By summing up the timeframes according to active and inactive subscribers and adding the closed accounts, we get the final bar chart:

In all three categories the subscribers line up nicely in accordance to their median age. Again, it's notable how the differently sized subscriber bases within group B and C don't affect the percentage distribution. After calculating the averages for each group, the different distributions can also be visualized with pie charts.

When plotting the percentage values of active subscribers against the median age for each channel, the strong correlation (r = -0.98) can be seen. The linear function with y = a + bx (a = 88.7%, b = -1.52%/month), is the resulting fitting curve.

5. Verification

To verify the resulting fitting function I chose another two channels, calculated the estimated number of active subscribers, and then determined the actual number of active subscribers like before, and compared the results.

Median Subscriber Age15.8 Months5.4 Months
Registered subscribers18,05454,097
Shared subscribers913 (5%)
913 (1.6%)
Shared subscribers with reference group7,452 (41%)11,763 (22%)
table 6

Channel T1 is from a vlogger, channel T2 is from a comedian, and both were created in 2006. The median subscriber age for channel T1 is 15.8 months which falls in between that of group A and B. Channel T2's subscriber base is with 5.8 months the youngest of all. Both channels don't share many subscribers with each other, and with only 22%, channel T2 has the weakest link to all other channels. Channel T1's subscriber base is notably smaller than all the others.

The estimated amount of active subscribers is calculated with the the linear fitting function, as shown in the table below.

Estimated Active Subscribers88.7% - 1.52% * 15.8 = 64.6%88.7% - 1.52% * 5.4 = 80.5%
table 7

The function predicts that 64.6% of T1's and 80.5% of T2's subscribers are active. Now we take a detailed look at their subscribers to find out the actual number of active subscribers.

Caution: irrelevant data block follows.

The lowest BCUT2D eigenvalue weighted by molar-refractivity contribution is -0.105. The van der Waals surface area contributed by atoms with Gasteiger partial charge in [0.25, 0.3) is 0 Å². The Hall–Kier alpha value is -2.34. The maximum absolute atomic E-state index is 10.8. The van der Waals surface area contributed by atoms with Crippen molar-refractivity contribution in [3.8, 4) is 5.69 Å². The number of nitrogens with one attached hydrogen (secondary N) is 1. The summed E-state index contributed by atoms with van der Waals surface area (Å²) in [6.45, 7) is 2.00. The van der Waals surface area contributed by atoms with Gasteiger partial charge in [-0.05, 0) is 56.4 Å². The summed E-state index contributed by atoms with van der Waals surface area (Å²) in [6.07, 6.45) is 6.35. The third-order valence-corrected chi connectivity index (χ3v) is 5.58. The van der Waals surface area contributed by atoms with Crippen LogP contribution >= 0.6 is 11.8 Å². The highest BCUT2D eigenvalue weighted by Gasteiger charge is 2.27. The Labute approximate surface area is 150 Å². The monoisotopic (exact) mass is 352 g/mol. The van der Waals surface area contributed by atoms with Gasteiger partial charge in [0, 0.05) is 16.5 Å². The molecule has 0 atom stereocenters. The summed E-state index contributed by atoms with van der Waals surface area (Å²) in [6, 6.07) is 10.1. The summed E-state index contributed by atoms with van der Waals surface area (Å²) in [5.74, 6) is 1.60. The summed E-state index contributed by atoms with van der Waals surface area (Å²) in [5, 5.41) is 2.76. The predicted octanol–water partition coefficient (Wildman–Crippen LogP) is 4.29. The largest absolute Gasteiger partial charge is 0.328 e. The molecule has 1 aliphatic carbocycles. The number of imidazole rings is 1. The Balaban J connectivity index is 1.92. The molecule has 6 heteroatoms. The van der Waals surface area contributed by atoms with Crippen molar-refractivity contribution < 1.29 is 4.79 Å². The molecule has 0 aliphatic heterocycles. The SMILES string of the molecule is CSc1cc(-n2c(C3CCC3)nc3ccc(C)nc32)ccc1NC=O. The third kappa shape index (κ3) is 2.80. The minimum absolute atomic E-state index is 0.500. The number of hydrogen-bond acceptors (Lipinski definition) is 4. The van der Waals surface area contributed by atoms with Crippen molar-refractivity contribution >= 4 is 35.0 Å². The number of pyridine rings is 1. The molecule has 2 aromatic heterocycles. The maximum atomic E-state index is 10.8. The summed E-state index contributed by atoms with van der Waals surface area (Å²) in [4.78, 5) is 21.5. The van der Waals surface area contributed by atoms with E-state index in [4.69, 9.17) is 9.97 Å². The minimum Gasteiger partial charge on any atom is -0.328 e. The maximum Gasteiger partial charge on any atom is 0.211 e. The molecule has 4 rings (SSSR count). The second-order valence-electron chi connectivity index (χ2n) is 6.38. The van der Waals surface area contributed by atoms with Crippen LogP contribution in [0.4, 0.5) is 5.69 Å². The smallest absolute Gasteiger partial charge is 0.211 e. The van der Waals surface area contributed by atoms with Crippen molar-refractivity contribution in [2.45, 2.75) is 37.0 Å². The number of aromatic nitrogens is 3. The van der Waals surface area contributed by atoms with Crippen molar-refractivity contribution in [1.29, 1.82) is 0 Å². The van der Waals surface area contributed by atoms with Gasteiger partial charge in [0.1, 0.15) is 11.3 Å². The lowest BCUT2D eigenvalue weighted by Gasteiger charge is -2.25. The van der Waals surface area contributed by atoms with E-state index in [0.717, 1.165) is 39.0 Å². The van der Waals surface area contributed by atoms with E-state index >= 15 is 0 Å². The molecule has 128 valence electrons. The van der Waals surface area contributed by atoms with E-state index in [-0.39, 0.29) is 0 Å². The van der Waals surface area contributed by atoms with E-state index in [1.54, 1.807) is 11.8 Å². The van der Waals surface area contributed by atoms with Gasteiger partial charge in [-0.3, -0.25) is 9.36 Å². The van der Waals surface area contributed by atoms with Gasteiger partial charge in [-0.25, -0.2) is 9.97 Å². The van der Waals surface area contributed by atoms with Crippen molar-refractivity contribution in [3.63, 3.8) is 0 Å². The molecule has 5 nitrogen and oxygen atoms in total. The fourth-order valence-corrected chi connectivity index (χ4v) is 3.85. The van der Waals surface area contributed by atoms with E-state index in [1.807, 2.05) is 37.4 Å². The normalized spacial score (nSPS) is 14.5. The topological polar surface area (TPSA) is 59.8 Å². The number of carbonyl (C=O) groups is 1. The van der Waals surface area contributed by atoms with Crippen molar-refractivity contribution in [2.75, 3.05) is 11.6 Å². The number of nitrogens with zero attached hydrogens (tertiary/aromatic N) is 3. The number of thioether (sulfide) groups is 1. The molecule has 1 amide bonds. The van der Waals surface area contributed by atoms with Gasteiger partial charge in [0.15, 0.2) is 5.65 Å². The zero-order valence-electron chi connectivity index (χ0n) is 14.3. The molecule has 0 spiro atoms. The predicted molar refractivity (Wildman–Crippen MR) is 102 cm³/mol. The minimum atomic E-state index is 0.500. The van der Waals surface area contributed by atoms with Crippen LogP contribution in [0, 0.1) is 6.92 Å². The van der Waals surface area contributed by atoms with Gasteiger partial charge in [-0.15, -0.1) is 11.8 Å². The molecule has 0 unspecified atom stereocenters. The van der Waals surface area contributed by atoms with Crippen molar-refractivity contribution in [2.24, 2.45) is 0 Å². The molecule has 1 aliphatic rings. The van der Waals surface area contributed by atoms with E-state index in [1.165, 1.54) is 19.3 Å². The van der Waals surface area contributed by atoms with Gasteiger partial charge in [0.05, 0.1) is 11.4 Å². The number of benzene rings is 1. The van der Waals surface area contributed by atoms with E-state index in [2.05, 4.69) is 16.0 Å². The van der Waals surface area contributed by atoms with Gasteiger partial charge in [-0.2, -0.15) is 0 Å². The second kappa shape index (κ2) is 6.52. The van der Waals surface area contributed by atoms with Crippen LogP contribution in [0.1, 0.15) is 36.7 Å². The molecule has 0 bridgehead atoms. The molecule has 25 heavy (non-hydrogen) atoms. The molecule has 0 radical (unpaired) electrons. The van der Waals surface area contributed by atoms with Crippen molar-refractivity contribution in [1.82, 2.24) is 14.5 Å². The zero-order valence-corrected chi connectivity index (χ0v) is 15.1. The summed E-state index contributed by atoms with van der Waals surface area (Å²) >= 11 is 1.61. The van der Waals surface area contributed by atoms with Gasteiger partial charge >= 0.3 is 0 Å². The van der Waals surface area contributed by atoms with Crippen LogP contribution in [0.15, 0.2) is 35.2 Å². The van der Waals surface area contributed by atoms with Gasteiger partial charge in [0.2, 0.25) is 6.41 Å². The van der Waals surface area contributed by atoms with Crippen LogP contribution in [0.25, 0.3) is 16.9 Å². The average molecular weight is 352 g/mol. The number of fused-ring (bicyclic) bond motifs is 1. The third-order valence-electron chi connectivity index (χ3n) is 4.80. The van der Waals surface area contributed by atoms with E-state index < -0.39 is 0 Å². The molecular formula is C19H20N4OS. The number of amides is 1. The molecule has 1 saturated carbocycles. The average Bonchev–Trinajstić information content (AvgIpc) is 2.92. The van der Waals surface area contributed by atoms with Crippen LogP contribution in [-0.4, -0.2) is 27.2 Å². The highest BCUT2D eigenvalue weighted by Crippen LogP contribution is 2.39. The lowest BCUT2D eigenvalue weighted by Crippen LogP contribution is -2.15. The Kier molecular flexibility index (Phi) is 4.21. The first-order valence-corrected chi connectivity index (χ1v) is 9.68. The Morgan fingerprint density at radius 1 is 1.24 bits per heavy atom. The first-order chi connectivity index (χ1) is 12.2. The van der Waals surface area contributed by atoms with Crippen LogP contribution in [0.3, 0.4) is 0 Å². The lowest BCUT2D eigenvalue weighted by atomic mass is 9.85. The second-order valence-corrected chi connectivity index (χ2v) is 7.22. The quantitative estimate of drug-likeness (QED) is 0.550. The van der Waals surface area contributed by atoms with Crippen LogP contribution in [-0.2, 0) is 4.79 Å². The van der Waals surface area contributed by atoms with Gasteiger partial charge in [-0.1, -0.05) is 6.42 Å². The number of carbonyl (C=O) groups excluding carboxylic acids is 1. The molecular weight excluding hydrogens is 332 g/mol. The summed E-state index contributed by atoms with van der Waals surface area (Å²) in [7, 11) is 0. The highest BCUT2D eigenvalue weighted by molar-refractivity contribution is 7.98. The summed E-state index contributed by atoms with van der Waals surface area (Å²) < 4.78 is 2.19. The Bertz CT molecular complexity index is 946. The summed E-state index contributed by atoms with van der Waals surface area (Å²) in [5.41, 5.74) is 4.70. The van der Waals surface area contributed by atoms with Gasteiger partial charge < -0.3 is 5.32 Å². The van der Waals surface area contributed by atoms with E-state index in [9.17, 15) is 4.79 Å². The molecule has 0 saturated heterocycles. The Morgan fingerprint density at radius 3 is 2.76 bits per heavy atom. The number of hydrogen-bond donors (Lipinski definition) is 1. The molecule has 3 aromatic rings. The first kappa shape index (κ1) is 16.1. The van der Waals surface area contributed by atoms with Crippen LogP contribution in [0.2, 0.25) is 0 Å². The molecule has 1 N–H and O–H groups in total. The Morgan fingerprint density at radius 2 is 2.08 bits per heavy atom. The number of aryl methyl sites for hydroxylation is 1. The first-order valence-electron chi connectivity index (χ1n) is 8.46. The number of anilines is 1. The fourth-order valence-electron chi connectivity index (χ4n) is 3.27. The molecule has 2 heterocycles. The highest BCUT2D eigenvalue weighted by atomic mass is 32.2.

It turns out that the actual numbers of active subscribers come very close to the estimated numbers.

Median Subscriber Age15.8 Months5.4 Months
Median User Age24 Months16 Months
Estimated active subscribers64.6%80.5%
Actual active subscribers61.53%81.42%
table 8

The absolute devation from the fitting curve is as low as 3.1% (T1) and 0.9% (T2). Neither the low number of shared subscribers for channel T2, nor the comparably small subscriber base of channel T1 seem to have any drastic effects on the results.


The results in short:

  • The amount of active subscribers who log in at least once a month correlates with the median age of a subscriber base and can be modeled with the linear function y = a + bx (a = 88.7%, b = -1.52%/month).
  • The majority of active users are regulars who log-in on a daily basis.

  • The amount of active subscribers is reduced to 50% for a subscriber base with a median age larger than 2 years.

  • Subscribers who log-in daily only account for roughly 50% of a subscriber base with a low median age (6 months), and for only 25% with a median age of 2 years.
  • The cumulative amount of subscribers with log-in times larger than 1 year and closed accounts reaches up to 25% for a subscriber base with a median age of 2 years.


I have quite a few ideas for follow-up posts that might eventually find their way into this blog. What's already planned is an update of how the collected subscribers develop over time. I will revisit all subscribers every 3 to 5 months to see how many of them become active or inactive, and how many of them remove their subscriptions from the respective channels. Another interesting topic might be to take a closer look at the subscriber accounts and see if there are any characteristical differences between active and inactive users.

blog comments powered by Disqus